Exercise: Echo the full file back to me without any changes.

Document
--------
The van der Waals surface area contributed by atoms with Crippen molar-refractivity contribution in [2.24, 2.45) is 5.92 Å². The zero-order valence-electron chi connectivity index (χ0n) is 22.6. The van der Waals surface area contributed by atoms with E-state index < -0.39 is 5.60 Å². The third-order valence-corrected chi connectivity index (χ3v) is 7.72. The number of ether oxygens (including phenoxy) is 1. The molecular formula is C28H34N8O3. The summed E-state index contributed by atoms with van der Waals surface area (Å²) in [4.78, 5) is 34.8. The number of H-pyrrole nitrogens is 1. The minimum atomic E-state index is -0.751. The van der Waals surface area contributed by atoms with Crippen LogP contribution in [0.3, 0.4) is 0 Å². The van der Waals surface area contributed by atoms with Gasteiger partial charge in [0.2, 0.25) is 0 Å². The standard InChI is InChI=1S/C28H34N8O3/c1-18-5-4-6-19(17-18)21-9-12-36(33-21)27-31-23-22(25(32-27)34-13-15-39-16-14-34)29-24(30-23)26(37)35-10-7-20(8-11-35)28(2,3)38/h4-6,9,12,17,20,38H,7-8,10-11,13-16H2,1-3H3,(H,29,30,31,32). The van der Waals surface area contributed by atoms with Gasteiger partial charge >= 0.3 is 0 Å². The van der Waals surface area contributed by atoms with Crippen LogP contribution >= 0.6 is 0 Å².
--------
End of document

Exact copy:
The van der Waals surface area contributed by atoms with Crippen molar-refractivity contribution in [2.24, 2.45) is 5.92 Å². The zero-order valence-electron chi connectivity index (χ0n) is 22.6. The van der Waals surface area contributed by atoms with E-state index < -0.39 is 5.60 Å². The third-order valence-corrected chi connectivity index (χ3v) is 7.72. The number of ether oxygens (including phenoxy) is 1. The molecular formula is C28H34N8O3. The summed E-state index contributed by atoms with van der Waals surface area (Å²) in [4.78, 5) is 34.8. The number of H-pyrrole nitrogens is 1. The minimum atomic E-state index is -0.751. The van der Waals surface area contributed by atoms with Crippen LogP contribution in [0.3, 0.4) is 0 Å². The van der Waals surface area contributed by atoms with Gasteiger partial charge in [0.2, 0.25) is 0 Å². The standard InChI is InChI=1S/C28H34N8O3/c1-18-5-4-6-19(17-18)21-9-12-36(33-21)27-31-23-22(25(32-27)34-13-15-39-16-14-34)29-24(30-23)26(37)35-10-7-20(8-11-35)28(2,3)38/h4-6,9,12,17,20,38H,7-8,10-11,13-16H2,1-3H3,(H,29,30,31,32). The van der Waals surface area contributed by atoms with Gasteiger partial charge >= 0.3 is 0 Å². The van der Waals surface area contributed by atoms with Crippen LogP contribution >= 0.6 is 0 Å².